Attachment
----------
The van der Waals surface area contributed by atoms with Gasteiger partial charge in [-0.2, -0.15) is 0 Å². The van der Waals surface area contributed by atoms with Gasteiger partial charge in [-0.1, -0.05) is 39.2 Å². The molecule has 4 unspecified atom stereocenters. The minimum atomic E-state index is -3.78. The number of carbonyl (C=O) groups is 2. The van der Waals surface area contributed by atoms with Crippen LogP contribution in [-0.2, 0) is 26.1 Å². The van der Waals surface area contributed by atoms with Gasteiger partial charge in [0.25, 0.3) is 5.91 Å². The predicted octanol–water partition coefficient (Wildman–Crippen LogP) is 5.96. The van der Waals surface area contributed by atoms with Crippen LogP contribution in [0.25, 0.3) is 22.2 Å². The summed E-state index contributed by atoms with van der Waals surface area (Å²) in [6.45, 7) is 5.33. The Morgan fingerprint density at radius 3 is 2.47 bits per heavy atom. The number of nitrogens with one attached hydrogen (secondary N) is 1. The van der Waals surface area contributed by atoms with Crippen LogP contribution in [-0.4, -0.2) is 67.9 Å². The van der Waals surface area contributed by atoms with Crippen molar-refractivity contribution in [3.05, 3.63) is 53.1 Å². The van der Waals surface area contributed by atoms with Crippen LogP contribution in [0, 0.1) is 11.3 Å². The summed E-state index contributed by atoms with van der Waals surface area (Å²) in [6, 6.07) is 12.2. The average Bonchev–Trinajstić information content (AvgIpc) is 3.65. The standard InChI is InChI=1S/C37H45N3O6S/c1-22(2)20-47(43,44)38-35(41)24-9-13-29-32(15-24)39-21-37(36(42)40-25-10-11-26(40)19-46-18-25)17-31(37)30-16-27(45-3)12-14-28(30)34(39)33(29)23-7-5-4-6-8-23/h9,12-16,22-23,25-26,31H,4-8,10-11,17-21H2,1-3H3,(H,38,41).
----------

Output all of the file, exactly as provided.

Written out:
The van der Waals surface area contributed by atoms with Gasteiger partial charge in [-0.2, -0.15) is 0 Å². The van der Waals surface area contributed by atoms with Gasteiger partial charge in [-0.1, -0.05) is 39.2 Å². The molecule has 4 unspecified atom stereocenters. The minimum atomic E-state index is -3.78. The number of carbonyl (C=O) groups is 2. The van der Waals surface area contributed by atoms with Crippen LogP contribution in [-0.2, 0) is 26.1 Å². The van der Waals surface area contributed by atoms with Gasteiger partial charge in [0.25, 0.3) is 5.91 Å². The predicted octanol–water partition coefficient (Wildman–Crippen LogP) is 5.96. The van der Waals surface area contributed by atoms with Crippen LogP contribution in [0.25, 0.3) is 22.2 Å². The summed E-state index contributed by atoms with van der Waals surface area (Å²) in [6.45, 7) is 5.33. The Morgan fingerprint density at radius 3 is 2.47 bits per heavy atom. The number of nitrogens with one attached hydrogen (secondary N) is 1. The van der Waals surface area contributed by atoms with Crippen LogP contribution in [-0.4, -0.2) is 67.9 Å². The van der Waals surface area contributed by atoms with Crippen molar-refractivity contribution in [3.05, 3.63) is 53.1 Å². The van der Waals surface area contributed by atoms with Crippen LogP contribution in [0, 0.1) is 11.3 Å². The summed E-state index contributed by atoms with van der Waals surface area (Å²) in [6, 6.07) is 12.2. The average Bonchev–Trinajstić information content (AvgIpc) is 3.65. The standard InChI is InChI=1S/C37H45N3O6S/c1-22(2)20-47(43,44)38-35(41)24-9-13-29-32(15-24)39-21-37(36(42)40-25-10-11-26(40)19-46-18-25)17-31(37)30-16-27(45-3)12-14-28(30)34(39)33(29)23-7-5-4-6-8-23/h9,12-16,22-23,25-26,31H,4-8,10-11,17-21H2,1-3H3,(H,38,41).